Fukushima quake `heard at edge of space`
The great Tohoku earthquake that struck Japan in 2011, triggering a powerful tsunami that killed more than 16000 people, was so massive that its effects were even felt at the edge of space.
London: The great Tohoku earthquake that struck Japan in 2011, triggering a powerful tsunami that killed more than 16000 people, was so massive that its effects were even felt at the edge of space.
The Magnitude 9.0 quake on March 11, 2011, that triggered a tsunami and caused nuclear accidents at three reactors in the Fukushima Daiichi Nuclear Power Plant, sent a ripple of sound through the atmosphere that was picked up by the European Space Agency`s Goce satellite, scientists say.
The ESA spacecraft encountered the signal as it passed over the Pacific some 30 minutes after the onset of the magnitude 9.0 quake, and then again 25 minutes later as it moved across Europe.
The satellite`s super-sensitive instrumentation was able to detect the disturbance as it passed through the thin wisps of air still present 255 km above the Earth, the `BBC News` reported.
It has long been considered that major quakes will generate very low-frequency acoustic waves, or infrasound - a type of deep rumble at frequencies below those discernible to the human ear. However, no spacecraft in orbit has had the capability to record them, until now.
"We`ve looked for this signal before with other satellites and haven`t seen it, and I think that`s because you need an incredibly fine instrument," said Dr Rune Floberghagen from ESA.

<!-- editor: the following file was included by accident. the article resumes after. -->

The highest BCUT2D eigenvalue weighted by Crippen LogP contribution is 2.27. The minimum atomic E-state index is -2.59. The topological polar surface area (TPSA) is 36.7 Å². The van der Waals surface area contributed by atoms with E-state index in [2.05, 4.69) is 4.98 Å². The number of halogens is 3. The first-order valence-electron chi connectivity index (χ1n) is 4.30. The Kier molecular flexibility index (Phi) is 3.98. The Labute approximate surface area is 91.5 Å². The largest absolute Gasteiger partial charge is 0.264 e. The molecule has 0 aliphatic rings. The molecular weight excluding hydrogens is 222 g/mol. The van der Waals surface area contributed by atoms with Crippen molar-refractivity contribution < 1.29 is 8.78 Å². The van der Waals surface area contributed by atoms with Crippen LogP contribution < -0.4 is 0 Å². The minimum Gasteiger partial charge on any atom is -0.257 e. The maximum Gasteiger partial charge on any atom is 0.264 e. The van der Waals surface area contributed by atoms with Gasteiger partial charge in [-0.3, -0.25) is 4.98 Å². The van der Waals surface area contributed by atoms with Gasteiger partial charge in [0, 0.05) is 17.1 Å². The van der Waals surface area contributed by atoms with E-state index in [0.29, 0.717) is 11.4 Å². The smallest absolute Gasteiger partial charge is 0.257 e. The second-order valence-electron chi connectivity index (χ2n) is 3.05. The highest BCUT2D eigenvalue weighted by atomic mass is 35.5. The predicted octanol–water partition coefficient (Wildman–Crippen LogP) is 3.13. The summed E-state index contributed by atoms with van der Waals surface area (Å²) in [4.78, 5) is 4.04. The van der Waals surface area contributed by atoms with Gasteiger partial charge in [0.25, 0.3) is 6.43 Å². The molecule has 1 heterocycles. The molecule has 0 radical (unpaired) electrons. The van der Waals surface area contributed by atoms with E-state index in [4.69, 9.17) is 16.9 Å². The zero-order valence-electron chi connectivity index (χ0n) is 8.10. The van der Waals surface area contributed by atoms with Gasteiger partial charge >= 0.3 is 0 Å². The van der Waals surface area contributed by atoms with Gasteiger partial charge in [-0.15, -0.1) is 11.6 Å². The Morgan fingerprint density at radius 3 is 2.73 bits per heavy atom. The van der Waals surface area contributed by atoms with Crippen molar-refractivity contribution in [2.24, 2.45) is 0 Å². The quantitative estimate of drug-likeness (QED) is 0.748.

"Goce`s accelerometers are about a hundred times more sensitive than any previous instrumentation and we detected the acoustic wave not once, but twice - passing through it over the Pacific and over Europe," the mission manager said.
Goce`s prime purpose is to map very subtle differences in the pull of gravity across the surface of the Earth caused by the uneven distribution of mass within the planet.
These variations produce almost imperceptible changes in the velocity of the satellite as it flies overhead and which it records with those high-precision accelerometers.
However, this gravity signal is very weak, and that means Goce must fly incredibly low to sense it - so low, in fact, that it actually drags through the top of the atmosphere.
Today is the second anniversary of the quake and tsunami that claimed around 16,000 lives and destroyed property.